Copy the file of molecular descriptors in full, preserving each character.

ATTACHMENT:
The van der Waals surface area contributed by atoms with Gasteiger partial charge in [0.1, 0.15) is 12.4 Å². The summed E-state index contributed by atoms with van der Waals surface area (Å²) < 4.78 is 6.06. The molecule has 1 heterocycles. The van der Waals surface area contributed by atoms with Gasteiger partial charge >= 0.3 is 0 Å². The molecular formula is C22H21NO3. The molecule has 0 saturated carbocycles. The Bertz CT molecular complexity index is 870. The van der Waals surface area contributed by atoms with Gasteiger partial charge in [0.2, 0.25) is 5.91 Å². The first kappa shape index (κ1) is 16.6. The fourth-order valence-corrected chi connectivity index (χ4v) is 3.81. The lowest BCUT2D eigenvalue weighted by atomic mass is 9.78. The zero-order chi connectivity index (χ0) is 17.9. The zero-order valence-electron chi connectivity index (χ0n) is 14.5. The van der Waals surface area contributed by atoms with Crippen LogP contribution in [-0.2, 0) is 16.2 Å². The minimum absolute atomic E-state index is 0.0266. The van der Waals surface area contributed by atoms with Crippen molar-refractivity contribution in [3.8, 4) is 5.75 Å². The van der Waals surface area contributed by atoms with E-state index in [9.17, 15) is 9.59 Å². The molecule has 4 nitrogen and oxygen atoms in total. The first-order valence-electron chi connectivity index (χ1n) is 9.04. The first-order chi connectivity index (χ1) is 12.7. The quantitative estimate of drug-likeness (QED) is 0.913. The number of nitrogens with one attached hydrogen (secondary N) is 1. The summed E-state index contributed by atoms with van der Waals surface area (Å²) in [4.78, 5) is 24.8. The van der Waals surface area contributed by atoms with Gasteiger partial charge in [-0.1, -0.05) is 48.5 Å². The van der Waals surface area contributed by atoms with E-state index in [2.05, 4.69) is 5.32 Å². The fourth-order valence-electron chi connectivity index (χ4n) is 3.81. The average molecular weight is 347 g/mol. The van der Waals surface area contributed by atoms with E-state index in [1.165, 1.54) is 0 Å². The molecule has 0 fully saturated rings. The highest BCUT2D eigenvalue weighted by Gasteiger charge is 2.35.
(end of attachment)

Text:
The van der Waals surface area contributed by atoms with Gasteiger partial charge in [0.1, 0.15) is 12.4 Å². The summed E-state index contributed by atoms with van der Waals surface area (Å²) < 4.78 is 6.06. The molecule has 1 heterocycles. The van der Waals surface area contributed by atoms with Gasteiger partial charge >= 0.3 is 0 Å². The molecular formula is C22H21NO3. The molecule has 0 saturated carbocycles. The Bertz CT molecular complexity index is 870. The van der Waals surface area contributed by atoms with Gasteiger partial charge in [0.2, 0.25) is 5.91 Å². The first kappa shape index (κ1) is 16.6. The fourth-order valence-corrected chi connectivity index (χ4v) is 3.81. The lowest BCUT2D eigenvalue weighted by atomic mass is 9.78. The zero-order chi connectivity index (χ0) is 17.9. The zero-order valence-electron chi connectivity index (χ0n) is 14.5. The van der Waals surface area contributed by atoms with Crippen LogP contribution in [-0.2, 0) is 16.2 Å². The minimum absolute atomic E-state index is 0.0266. The van der Waals surface area contributed by atoms with Crippen molar-refractivity contribution in [3.8, 4) is 5.75 Å². The van der Waals surface area contributed by atoms with E-state index in [9.17, 15) is 9.59 Å². The molecule has 4 nitrogen and oxygen atoms in total. The first-order valence-electron chi connectivity index (χ1n) is 9.04. The first-order chi connectivity index (χ1) is 12.7. The quantitative estimate of drug-likeness (QED) is 0.913. The number of nitrogens with one attached hydrogen (secondary N) is 1. The summed E-state index contributed by atoms with van der Waals surface area (Å²) in [4.78, 5) is 24.8. The van der Waals surface area contributed by atoms with Gasteiger partial charge in [-0.1, -0.05) is 48.5 Å². The van der Waals surface area contributed by atoms with E-state index in [2.05, 4.69) is 5.32 Å². The fourth-order valence-electron chi connectivity index (χ4n) is 3.81. The average molecular weight is 347 g/mol. The van der Waals surface area contributed by atoms with E-state index in [1.165, 1.54) is 0 Å². The molecule has 0 fully saturated rings. The highest BCUT2D eigenvalue weighted by Gasteiger charge is 2.35.